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Category Archives: Synchronicity

Civil Conversation Circles

In a world with a shortage of civil discourse, we have reduced talking to talking at people. There is a binary process where we say yes or no, turn on or off, incude or exclude people. This leads to thinking in limited ways about choices we face. In fact, I think we end up dependent on those we perceive to be in charge to make decisions on our behalf. This is happening in education as we try to figure out how to get students back in class. As I listen to politicians, educationalists, teachers, parents, etc., what impresses me is we have limited our choices to re-opening schools completly, often without adequate resources and human capacity. or some form of remote learning, as if these are the only two choices. Other choices e.g. home school seem to be excluded, understood as marginal.

Quite a few years, I introduced daily conversation circles. We used them to clarify from my perspective, Also, students shared what they wanted. At the beginning of the school year, each student introduced themselves. It seems small, but this often goes unattended in groups, regardless of where they exist. In my experience, each student, humans in general, want a voice in their learning and work; a voice often cancelled.

In our conversation circles, we used a ‘talking stick.’ The person with the ‘talking stick’ is the speaker and others listen. The ‘talking stick’ was a gift from a parent who was a member of a First Nation. It had some traditional meaning attached to its design. In an era of digital technologies, the talking stick reinforces a civilty of face-to-face conversation which we increasingly need in our world.

In our small school, parents played an integral role, including and not limited to meaningful teaching in the classroom, teaching complementary courses, teaching at home, etc. I shared about our small school in a post called Soul’s Choice, so won’t add more here. My experience and research suggests, after Kindergarten, parents and teachers are somehow on a different team. But, as one teacher proposed, “We share something; the love of a child.” In bringing children back together, we need to hear from two essential voices, often excluded from the conversation about teaching, parents and teachers.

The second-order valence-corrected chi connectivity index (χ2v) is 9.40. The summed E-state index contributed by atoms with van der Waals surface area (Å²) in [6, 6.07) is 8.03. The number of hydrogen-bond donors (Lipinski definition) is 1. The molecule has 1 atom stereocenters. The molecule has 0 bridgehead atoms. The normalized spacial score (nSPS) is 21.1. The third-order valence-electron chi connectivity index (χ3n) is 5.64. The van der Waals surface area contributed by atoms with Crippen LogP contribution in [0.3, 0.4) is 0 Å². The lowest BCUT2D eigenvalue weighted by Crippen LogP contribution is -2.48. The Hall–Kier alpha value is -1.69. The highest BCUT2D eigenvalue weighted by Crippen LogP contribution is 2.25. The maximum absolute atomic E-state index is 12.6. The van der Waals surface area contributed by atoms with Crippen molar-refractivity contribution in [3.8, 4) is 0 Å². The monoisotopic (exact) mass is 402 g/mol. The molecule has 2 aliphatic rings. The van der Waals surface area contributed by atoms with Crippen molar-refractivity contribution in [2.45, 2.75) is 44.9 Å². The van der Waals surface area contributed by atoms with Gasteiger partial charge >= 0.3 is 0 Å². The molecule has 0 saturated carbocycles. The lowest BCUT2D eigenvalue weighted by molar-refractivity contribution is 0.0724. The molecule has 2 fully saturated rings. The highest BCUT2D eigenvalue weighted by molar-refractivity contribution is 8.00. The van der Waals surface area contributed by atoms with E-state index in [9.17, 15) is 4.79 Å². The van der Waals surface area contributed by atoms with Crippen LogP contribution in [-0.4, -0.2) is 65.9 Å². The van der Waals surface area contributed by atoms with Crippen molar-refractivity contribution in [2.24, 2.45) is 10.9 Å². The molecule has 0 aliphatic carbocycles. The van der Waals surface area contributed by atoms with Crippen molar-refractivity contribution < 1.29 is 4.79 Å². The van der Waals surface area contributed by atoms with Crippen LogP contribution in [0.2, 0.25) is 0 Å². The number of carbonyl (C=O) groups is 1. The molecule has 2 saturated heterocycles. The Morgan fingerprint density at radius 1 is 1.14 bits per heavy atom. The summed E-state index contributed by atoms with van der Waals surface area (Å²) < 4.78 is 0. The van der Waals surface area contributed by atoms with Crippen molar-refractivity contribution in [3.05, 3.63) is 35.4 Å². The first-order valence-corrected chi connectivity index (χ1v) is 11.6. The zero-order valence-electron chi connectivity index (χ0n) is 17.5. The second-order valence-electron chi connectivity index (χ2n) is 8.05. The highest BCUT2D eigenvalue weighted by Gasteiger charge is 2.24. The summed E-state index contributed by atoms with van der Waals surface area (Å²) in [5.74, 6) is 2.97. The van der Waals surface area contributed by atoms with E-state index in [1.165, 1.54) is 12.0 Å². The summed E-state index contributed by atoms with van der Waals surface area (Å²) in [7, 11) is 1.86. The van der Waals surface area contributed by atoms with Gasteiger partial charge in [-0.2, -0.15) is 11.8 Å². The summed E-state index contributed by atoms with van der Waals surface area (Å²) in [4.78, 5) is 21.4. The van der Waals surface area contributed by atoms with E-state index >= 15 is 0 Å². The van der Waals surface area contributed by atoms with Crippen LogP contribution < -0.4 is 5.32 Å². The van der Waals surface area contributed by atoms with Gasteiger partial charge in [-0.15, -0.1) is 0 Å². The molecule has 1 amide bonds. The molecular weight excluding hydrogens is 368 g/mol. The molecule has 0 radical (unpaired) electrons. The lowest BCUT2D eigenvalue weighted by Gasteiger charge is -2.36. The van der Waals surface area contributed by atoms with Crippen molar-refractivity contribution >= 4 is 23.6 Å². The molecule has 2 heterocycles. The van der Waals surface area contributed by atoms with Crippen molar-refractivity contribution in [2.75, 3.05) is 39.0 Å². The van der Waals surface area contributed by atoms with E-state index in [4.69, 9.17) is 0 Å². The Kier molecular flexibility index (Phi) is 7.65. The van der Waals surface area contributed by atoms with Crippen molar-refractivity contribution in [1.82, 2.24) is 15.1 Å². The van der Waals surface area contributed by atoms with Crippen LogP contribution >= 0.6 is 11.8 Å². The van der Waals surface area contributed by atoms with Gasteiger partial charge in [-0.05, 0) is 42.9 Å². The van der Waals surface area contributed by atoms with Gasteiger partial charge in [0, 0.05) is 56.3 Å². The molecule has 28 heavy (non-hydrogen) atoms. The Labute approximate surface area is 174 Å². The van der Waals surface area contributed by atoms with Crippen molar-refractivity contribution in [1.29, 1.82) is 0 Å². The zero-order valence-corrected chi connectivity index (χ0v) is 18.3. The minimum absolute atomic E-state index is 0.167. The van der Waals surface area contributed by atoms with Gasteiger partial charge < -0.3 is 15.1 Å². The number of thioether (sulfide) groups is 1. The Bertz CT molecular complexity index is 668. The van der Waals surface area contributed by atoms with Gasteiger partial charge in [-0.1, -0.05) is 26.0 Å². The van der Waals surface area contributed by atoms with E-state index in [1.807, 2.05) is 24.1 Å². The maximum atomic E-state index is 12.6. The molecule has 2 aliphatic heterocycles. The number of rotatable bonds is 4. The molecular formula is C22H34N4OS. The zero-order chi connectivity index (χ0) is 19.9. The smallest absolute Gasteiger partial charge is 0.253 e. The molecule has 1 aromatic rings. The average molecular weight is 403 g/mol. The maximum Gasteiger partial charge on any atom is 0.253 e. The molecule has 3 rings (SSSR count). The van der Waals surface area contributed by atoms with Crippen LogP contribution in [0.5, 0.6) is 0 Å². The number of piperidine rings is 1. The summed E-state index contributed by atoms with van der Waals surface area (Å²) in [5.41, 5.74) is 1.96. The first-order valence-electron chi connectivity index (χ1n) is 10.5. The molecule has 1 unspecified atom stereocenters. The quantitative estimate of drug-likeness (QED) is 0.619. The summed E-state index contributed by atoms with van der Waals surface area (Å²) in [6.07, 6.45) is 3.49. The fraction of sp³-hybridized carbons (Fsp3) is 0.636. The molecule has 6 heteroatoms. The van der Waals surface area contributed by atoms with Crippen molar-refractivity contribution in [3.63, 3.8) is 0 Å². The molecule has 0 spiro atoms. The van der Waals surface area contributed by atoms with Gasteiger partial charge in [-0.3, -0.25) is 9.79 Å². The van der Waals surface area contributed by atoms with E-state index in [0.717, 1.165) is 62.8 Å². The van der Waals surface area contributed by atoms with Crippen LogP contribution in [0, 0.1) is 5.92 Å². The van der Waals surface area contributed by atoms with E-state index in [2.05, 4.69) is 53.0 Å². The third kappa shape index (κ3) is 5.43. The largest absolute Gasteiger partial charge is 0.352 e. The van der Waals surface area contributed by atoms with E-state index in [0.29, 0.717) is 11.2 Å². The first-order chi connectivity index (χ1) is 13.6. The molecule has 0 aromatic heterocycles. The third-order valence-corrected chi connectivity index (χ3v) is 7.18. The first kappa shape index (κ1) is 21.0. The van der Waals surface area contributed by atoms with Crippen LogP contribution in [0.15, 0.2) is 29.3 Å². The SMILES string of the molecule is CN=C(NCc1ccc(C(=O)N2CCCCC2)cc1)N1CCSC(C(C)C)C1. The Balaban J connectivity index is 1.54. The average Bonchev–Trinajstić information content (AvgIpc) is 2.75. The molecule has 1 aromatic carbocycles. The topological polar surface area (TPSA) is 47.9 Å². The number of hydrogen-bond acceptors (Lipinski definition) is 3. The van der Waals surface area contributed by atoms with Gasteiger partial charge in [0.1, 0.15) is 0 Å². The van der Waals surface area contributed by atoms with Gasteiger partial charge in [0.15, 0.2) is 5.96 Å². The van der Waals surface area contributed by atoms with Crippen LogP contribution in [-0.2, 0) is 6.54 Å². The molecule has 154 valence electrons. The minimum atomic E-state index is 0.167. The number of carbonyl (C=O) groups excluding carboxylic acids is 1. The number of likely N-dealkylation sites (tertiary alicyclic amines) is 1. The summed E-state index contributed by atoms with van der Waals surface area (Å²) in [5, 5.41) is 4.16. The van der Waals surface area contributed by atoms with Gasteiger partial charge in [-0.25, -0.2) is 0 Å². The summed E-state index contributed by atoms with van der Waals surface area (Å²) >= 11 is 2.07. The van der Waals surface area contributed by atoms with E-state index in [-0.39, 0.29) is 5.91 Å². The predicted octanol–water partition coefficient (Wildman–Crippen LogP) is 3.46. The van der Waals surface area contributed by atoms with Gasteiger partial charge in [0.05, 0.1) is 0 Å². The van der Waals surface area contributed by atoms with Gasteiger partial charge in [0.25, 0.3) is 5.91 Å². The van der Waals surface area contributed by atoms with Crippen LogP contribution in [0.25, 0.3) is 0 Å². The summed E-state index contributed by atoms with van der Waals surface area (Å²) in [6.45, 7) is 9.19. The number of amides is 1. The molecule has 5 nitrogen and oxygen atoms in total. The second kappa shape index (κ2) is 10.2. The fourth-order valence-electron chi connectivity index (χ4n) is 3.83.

The following is a poem that rattled around for a few days. It might be a bit rought around the edges, but I thought it needed to see the light of day.

Reducing to binary,

Simplifying choice–

0 or 1,

Silencing others.

Inserting ‘and’ in conversations,

Accepting ambiguity–

Listening with one’s heart,

(In)forming community.

Embracing each child,

Loving without conditions–

Parent and teacher raison d’être,

Centring our calling.

Educating,

Sharing purpose–

Making whole,

Caring and healing together.

The picture is the talking stick, which I still have. The following is a short description of the symbolism of the talking stick. The wood is driftwood which came from a local lake and reflects nature’s contributions to conversation circles. Someone carved a bear head into the top of the stick. In some traditions, the bear symbolizes courage, freedom, and power. The feather is from a hawk. Hawks are visionary and guide the person. The coloured ribbons represent the four directions in the circle. The parent attached a medicine bag. The medicine bag heals, guides and protects, and has materials or objects of value to its carrier.

Time to Rest

Kathy took this picture on a trip out to the farm several years ago. Her and others spent the day cleaning up the farmhouse and, as they finished, the sun made an appearance. It had been a gloomy day.

Sometimes, we feel this way in whatever we do as much as we might love it and feel called to it. I remember days in the classroom when I felt I inhabited a gloomy world. I love teaching and learning. They are parts of what make me whole and I think, to paraphrase Parker Palmer, make us each larger than life. When we love doing something or being in a particular relationships, we find voice and those things are inseparable from who we each are. On those gloomy days, it is essential to remind myself to be mindful and give thanks for the sunlight that shines into my life.

Fleetingly framed,

Golden skyline on horizon,

Invisble hand painting.

Thankful moment,

Golden light awash,

Bringing end to day.

Safe Haven